Facing the Shadow is an innovative workbook that helps readers begin meaningful recovery from an often misunderstood addiction. This book guides us through the first seven tasks in Dr. Patrick Carnes’ researched-based thirty-task model of treatment—the most respected therapy model available for treating people with suffering with sex addiction.
As a sex, porn and love addiction therapist, the primary reason I use this book is to support hope, recovery and focused non-shaming and safe healing in the recovering sex addicts I work with.
My clients share that having a workbook to support their healing with practical tools and real life examples is incredibly helpful in starting the healing journey. Additionally, this information serves to help build insight into many other aspects of life and relationships, while offering hopeful steps forward. Mari A. Lee, LMFT, CSAT-S, Licensed Marriage & Family Therapist, Certified Sex Addiction Therapist & CSAT-S Supervisor, Glendora, California
22. The Gifts of Imperfection; Let Go of Who You Think You’re Supposed to be and Embrace Who You Are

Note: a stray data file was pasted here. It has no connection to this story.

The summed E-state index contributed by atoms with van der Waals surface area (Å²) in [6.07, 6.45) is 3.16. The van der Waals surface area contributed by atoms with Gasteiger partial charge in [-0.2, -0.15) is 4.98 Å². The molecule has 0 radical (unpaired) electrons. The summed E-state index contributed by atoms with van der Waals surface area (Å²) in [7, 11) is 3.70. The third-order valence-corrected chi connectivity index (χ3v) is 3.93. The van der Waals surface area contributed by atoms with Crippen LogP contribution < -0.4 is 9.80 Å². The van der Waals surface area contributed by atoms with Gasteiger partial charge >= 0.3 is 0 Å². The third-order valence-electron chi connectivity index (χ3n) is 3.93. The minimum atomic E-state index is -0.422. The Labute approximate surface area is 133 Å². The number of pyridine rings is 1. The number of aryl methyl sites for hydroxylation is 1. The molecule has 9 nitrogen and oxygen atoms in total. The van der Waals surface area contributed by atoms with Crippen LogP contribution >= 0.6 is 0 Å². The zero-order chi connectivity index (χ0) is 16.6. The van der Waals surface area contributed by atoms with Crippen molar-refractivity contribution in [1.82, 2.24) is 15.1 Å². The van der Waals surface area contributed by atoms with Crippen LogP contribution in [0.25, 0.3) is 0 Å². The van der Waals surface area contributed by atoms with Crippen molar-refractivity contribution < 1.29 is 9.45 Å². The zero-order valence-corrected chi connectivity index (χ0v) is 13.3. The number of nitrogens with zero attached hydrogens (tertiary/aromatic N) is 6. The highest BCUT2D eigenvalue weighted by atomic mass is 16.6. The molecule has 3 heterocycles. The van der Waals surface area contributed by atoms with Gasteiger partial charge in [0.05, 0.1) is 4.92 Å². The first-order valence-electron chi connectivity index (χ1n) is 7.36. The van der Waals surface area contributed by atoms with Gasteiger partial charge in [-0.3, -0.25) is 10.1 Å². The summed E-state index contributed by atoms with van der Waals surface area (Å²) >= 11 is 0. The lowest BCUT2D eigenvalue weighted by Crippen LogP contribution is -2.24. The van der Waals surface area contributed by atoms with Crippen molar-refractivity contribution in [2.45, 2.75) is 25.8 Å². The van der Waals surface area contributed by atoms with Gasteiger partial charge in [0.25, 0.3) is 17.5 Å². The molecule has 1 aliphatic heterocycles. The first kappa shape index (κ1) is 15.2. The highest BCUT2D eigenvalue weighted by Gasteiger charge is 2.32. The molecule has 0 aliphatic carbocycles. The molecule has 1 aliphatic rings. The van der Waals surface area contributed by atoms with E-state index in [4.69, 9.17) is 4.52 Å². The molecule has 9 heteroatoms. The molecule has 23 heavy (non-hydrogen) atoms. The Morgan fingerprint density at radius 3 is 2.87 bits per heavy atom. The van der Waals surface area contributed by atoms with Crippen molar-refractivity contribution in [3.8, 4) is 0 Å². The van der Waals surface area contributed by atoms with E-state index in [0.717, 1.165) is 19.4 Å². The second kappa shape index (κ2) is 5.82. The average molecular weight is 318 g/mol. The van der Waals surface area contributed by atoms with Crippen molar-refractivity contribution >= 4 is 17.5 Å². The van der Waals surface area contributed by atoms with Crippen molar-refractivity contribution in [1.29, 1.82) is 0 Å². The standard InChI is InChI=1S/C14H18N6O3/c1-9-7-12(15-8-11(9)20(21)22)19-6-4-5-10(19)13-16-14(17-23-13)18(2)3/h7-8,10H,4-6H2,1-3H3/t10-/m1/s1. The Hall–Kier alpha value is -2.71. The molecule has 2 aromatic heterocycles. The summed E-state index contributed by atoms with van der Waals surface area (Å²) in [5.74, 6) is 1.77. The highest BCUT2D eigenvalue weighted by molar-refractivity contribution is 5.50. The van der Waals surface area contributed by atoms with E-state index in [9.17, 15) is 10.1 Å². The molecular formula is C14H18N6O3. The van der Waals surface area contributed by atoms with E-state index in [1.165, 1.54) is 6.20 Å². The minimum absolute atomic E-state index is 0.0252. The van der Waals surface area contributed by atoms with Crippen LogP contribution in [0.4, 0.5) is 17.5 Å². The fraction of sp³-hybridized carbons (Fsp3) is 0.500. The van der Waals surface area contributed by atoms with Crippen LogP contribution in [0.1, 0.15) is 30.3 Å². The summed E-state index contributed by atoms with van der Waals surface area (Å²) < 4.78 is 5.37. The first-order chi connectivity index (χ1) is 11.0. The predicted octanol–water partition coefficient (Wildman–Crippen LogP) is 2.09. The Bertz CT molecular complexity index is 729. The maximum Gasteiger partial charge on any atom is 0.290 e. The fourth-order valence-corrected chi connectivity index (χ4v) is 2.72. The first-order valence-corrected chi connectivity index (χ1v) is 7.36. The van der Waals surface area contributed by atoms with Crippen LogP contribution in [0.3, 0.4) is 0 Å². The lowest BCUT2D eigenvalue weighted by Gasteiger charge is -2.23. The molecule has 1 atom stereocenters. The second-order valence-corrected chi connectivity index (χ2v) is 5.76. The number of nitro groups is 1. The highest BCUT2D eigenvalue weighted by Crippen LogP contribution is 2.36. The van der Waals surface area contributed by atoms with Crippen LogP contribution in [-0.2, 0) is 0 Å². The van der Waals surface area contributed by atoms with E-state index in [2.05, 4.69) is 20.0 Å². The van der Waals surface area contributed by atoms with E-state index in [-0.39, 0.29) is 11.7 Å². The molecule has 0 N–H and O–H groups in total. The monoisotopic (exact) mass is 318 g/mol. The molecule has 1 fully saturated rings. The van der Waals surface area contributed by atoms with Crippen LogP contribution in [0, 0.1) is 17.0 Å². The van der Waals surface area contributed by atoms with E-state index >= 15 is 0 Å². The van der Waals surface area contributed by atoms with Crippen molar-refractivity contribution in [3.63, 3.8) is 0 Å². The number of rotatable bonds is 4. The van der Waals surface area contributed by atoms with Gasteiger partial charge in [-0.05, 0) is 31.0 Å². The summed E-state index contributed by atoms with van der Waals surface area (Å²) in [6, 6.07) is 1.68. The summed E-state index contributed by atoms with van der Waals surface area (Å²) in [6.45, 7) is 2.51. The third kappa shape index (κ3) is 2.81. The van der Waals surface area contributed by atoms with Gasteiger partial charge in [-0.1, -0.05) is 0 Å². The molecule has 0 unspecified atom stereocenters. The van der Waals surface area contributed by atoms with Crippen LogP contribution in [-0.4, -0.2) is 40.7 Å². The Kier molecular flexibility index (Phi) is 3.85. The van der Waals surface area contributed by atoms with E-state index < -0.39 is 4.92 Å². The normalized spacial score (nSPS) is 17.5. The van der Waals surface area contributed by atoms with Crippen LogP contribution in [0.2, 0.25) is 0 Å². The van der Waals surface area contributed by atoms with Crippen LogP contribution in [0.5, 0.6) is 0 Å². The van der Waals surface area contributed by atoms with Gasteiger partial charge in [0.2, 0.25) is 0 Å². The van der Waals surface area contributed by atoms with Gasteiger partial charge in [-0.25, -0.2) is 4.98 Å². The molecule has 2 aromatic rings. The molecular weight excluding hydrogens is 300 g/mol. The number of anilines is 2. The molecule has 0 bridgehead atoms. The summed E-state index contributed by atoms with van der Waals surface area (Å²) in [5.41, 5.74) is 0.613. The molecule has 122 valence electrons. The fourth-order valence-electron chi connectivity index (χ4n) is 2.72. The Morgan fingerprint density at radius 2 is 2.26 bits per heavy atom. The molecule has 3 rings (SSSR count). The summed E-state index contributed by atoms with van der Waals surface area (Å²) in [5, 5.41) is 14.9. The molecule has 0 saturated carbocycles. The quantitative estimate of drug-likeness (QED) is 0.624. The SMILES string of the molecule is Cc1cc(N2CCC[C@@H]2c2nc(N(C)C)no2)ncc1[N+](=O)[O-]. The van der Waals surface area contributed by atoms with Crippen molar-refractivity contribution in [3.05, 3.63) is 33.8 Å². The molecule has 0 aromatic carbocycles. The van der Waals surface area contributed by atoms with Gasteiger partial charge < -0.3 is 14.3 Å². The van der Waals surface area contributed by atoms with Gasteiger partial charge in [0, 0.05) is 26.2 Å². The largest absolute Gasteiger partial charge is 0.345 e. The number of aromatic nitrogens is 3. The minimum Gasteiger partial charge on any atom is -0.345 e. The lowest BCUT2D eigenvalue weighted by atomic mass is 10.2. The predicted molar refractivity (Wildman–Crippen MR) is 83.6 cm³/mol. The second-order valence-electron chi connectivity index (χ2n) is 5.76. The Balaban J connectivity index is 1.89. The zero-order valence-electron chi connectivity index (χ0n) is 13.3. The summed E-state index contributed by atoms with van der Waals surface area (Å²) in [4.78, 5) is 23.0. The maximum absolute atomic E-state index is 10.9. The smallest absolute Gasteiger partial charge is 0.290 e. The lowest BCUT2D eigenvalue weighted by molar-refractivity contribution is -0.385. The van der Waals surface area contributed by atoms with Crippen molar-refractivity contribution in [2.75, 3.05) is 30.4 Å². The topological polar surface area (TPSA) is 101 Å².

by Brené Brown
The Gifts of Imperfection is separated into different guideposts to help us learn how to let go of who we thought we had to be, and to learn a new way to be our true selves – without the masks and perfectionism.
Brené ‘s work came into my life as I was considering a major career change; I had burned out in corporate America. This book was like a permission slip to let go of all of the behaviors of the past and the freedom to finally be the person I wanted to be – when I grew up, lol (I’m 51 years old). I enjoy my life so much more now and no longer feel the need to be someone I am not. There truly are gifts in imperfections and when we can learn to accept ours, it’s easier to accept others as well 🙂
I like how Brené presents the information in a fun, friendly, Texas fashion! Linda MacIsaac, MS, LPC Intern, Aransas Pass, Texas